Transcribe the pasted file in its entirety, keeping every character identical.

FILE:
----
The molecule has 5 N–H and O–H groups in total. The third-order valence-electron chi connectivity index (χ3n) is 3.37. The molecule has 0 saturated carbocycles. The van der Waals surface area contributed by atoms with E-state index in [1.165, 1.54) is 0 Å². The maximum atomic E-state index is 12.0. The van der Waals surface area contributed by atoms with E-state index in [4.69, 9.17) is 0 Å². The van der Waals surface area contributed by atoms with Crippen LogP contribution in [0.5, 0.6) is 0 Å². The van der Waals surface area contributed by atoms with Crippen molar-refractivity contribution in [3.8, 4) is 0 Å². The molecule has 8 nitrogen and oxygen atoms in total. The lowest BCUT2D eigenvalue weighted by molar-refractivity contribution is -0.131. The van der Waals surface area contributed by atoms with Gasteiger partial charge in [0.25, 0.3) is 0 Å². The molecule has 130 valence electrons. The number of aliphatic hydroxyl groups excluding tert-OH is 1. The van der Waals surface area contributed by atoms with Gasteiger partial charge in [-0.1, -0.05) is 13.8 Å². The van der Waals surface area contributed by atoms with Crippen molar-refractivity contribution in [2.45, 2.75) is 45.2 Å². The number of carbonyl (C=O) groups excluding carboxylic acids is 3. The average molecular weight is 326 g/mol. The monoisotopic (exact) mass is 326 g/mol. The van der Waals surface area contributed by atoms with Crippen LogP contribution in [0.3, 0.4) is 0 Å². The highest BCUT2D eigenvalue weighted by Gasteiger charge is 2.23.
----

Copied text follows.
The molecule has 5 N–H and O–H groups in total. The third-order valence-electron chi connectivity index (χ3n) is 3.37. The molecule has 0 saturated carbocycles. The van der Waals surface area contributed by atoms with E-state index in [1.165, 1.54) is 0 Å². The maximum atomic E-state index is 12.0. The van der Waals surface area contributed by atoms with E-state index in [4.69, 9.17) is 0 Å². The van der Waals surface area contributed by atoms with Crippen LogP contribution in [0.5, 0.6) is 0 Å². The van der Waals surface area contributed by atoms with Crippen molar-refractivity contribution in [3.8, 4) is 0 Å². The molecule has 8 nitrogen and oxygen atoms in total. The lowest BCUT2D eigenvalue weighted by molar-refractivity contribution is -0.131. The van der Waals surface area contributed by atoms with Gasteiger partial charge in [0.25, 0.3) is 0 Å². The molecule has 130 valence electrons. The number of aliphatic hydroxyl groups excluding tert-OH is 1. The van der Waals surface area contributed by atoms with Gasteiger partial charge in [-0.1, -0.05) is 13.8 Å². The van der Waals surface area contributed by atoms with Crippen molar-refractivity contribution in [2.45, 2.75) is 45.2 Å². The number of carbonyl (C=O) groups excluding carboxylic acids is 3. The average molecular weight is 326 g/mol. The monoisotopic (exact) mass is 326 g/mol. The van der Waals surface area contributed by atoms with Crippen LogP contribution in [0.3, 0.4) is 0 Å². The highest BCUT2D eigenvalue weighted by Gasteiger charge is 2.23.